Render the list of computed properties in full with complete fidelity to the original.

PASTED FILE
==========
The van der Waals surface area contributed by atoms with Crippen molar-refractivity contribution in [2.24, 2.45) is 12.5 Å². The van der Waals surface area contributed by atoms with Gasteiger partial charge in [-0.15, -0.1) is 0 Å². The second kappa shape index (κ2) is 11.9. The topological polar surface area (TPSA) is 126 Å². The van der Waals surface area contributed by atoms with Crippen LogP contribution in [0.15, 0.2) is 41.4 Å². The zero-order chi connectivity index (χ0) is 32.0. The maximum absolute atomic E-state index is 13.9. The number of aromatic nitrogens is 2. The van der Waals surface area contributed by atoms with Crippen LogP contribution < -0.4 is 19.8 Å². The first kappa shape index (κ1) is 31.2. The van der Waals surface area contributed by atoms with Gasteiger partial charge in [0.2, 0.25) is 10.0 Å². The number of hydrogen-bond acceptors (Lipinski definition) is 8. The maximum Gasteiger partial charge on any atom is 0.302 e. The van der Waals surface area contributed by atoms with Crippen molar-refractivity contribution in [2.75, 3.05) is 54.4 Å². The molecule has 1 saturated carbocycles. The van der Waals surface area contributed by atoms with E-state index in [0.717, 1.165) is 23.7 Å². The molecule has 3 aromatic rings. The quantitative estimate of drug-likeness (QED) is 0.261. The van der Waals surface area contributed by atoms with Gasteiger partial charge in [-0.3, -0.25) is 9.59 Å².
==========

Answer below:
The van der Waals surface area contributed by atoms with Crippen molar-refractivity contribution in [2.24, 2.45) is 12.5 Å². The van der Waals surface area contributed by atoms with Gasteiger partial charge in [-0.15, -0.1) is 0 Å². The second kappa shape index (κ2) is 11.9. The topological polar surface area (TPSA) is 126 Å². The van der Waals surface area contributed by atoms with Crippen LogP contribution in [0.15, 0.2) is 41.4 Å². The zero-order chi connectivity index (χ0) is 32.0. The maximum absolute atomic E-state index is 13.9. The number of aromatic nitrogens is 2. The van der Waals surface area contributed by atoms with Crippen LogP contribution < -0.4 is 19.8 Å². The first kappa shape index (κ1) is 31.2. The van der Waals surface area contributed by atoms with Gasteiger partial charge in [0.2, 0.25) is 10.0 Å². The number of hydrogen-bond acceptors (Lipinski definition) is 8. The maximum Gasteiger partial charge on any atom is 0.302 e. The van der Waals surface area contributed by atoms with Crippen molar-refractivity contribution in [2.75, 3.05) is 54.4 Å². The molecule has 1 saturated carbocycles. The van der Waals surface area contributed by atoms with E-state index in [0.717, 1.165) is 23.7 Å². The molecule has 3 aromatic rings. The quantitative estimate of drug-likeness (QED) is 0.261. The van der Waals surface area contributed by atoms with Gasteiger partial charge in [-0.3, -0.25) is 9.59 Å².